The FCC's repeal of "net neutrality" is now formally enacted after an order was published on Thursday in the Federal Register, the official journal of federal government regulations. The rules go into effect on April 23.
The rule publishing triggers a 60-legislative-day deadline for Congress to vote on whether to overturn the decision and it opens the door to formal legal challenges.
In December, the FCC voted 3-2 along party lines to overturn Obama Administration-era net neutrality rules that regulated the internet, preventing service providers from blocking, slowing access to or charging more for certain content, Reuters reported.
Supporters of the FCC's vote charged that net neutrality rules regulated the internet unnecessarily and blocked the free market progress, ABC News reported. Net neutrality supporters, though, said the rule was needed to ensure that all internet users and their content were treated the same.
"It is not the job of the government to pick the winners and losers of the internet," Ajit Pai, the FCC chairman, said on Dec. 14 when the agency moved away from net neutrality rules, per ABC News. "We should have a level playing field."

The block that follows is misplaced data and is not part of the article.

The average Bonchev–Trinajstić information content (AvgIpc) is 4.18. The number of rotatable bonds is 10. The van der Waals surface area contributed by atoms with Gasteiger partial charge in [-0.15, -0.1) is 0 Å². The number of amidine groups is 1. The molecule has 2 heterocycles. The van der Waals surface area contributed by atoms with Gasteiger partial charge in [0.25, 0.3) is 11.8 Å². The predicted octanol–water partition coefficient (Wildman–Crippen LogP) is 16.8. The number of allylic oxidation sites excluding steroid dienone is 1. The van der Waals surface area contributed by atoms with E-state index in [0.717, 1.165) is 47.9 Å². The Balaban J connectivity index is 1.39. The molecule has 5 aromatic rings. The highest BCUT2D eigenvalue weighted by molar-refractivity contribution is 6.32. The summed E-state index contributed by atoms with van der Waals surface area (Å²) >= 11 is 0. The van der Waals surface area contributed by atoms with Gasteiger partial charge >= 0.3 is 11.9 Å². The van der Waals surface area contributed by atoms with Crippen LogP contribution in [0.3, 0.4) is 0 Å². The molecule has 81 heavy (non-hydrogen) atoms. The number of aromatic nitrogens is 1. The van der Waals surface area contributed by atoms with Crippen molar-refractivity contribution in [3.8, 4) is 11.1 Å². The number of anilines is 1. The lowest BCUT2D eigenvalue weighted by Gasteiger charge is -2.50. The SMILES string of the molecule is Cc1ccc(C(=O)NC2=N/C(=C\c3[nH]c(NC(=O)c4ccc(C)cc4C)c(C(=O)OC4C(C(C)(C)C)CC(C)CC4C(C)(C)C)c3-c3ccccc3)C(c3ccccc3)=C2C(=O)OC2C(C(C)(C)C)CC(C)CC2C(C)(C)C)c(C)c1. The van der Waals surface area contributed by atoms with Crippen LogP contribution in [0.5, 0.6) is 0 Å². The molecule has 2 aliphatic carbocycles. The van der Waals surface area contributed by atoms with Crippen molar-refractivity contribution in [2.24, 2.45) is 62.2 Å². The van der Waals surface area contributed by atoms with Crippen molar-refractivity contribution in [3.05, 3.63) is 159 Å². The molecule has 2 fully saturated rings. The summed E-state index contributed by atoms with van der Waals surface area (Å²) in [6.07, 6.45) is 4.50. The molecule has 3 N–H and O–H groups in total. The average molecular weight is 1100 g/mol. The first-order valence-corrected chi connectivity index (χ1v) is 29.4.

Support for net neutrality by influential technology company like Amazon, Microsoft, Netflix, and Twitter failed the sway the FCC in its December decision, ABC News noted, but Reuters noted that the rule change was supported by internet service providers like AT&T Inc., Comcast Corp., and Verizon Communications.
The White House's Office of Management and Budget has required a few amendments to the final rule, which will go into effect April 23, ABC News said. The office stated, though, that it plans on signing off on the rule "without much delay."
Public Knowledge and similar groups, the California Public Utilities Commission, and a coalition of 23 state attorneys general filed lawsuits in federal court Thursday to challenge the FCC abandoning the net neutrality measure, The Washington Post reported.
"An open internet, and the free exchange of ideas it allows, is critical to our democratic process," New York Attorney General Eric Schneiderman said about the attorneys general lawsuit.
"Repealing net neutrality will allow internet service providers to put corporate profits over consumers by controlling what we see, do, and say online. Consumers and businesses in New York and across the country have the right to a free and open internet, and our coalition of Attorneys General won’t stop fighting to protect that right."
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